A remarkable scene unfolded here at Londolozi on the 22nd of March.
It was during morning game drive in the North, that the young Tutlwa male leopard was located while bringing down a full grown impala ram. The impala had only just taken it’s last breath when all of a sudden two females of the Tsalala pride arrived on the scene. The lionesses had been alerted by alarming impala from some distance away. They moved in slowly and cautiously, knowing that they may encounter another predator of sorts. The competitive behaviour between lions and leopard has been documented many times and is known to be extremely fierce when these big cats meet at close range.
An enigmatic female not often encountered, this leopard lives to the north of the Sand River.
The young leopard noticed the threat coming his way and swiftly made his way up the nearest Marula tree, with the two lionesses in hot pursuit. The lionesses stopped at the base of the tree and were glaring up and the snarling leopard. Unbelievably, the younger female then decided to follow the leopard up the tree and with two hefty bounds went up the vertical trunk and made it onto the lowest branch some 12 feet up!
From there she precariously regained her balance to plan for her next move. We did not think that she would go higher, but she did. The leopard was now growling and snarling furiously at the lioness only three feet away.
She could not get any closer on the smaller branches, and after some thoughtful planning turned on the branches to retreat. This was not easily achieved, as she did not have many choices in getting back down. Very clumsily she dropped down to the lower branch and from there almost fell down to the ground when attempting to climb down the vertical Marula trunk. The lioness then quickly joined the other female to feed on the impala carcass.
The leopard, who had narrowly escaped serious injury and possible death remained in the tree canopy and observed as the lions consumed his hard won meal.
As if this was not enough suspense, another well known individual arrived on the scene some minutes later. The Marthly male leopard, a dominant and territorial cat which had been mating the Tutlwa female had heard the commotion and came to investigate. After looking from a distance at the lioness’s on the stolen kill, he quickly picked up the scent of the young male leopard who was also one of his offspring. He tracked the young male down and knew that he was not a threat and would therefore not need to execute any force to assert himself. The Marthly male merely gave the young leopard a threatening look and then proudly scraped and scent marked the ground beneath the tree and casually left the area. The young Tutlwa male leopard was forced to spend the next twenty minutes in the tree before he decided to make a hasty descent and quickly vanished out of sight. He had certainly learnt a big lesson on this morning.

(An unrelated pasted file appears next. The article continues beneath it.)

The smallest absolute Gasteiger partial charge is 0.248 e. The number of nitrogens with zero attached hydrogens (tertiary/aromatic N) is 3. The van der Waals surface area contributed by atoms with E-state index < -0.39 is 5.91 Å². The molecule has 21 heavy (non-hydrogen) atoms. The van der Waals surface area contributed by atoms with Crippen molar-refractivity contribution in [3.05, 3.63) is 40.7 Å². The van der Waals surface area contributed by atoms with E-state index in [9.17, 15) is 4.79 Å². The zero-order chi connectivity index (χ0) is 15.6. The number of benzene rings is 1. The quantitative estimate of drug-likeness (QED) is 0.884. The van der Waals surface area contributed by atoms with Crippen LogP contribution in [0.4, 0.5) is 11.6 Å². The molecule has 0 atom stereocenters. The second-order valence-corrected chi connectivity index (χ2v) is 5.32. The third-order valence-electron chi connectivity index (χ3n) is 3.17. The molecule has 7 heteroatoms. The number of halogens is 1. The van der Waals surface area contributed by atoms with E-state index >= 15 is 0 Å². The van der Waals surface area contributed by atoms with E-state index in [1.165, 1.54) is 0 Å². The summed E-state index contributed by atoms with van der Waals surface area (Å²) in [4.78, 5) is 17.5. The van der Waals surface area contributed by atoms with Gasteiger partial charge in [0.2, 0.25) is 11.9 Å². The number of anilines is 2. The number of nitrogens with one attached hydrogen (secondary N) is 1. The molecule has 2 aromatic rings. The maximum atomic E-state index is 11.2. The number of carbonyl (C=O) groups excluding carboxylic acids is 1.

Astonishing, seeing this interaction of these big cats up close! Luckily there were no injuries, as can often happen.
We viewed the two lionesses as they finished their meal and then continued South on our drive. On the way we met the Marthly male leopard again and followed him further down to the Sand River before bidding him farewell.
With all of this action in mind we then slowly made our way to a lookout over the Manyeleti River and stopped for a break in the morning sunshine to reminisce what we had just witnessed. What a great way to start the day!
Written and Photographed by Lawrence Weitz
Filmed by David Crawford (Londolozi guest)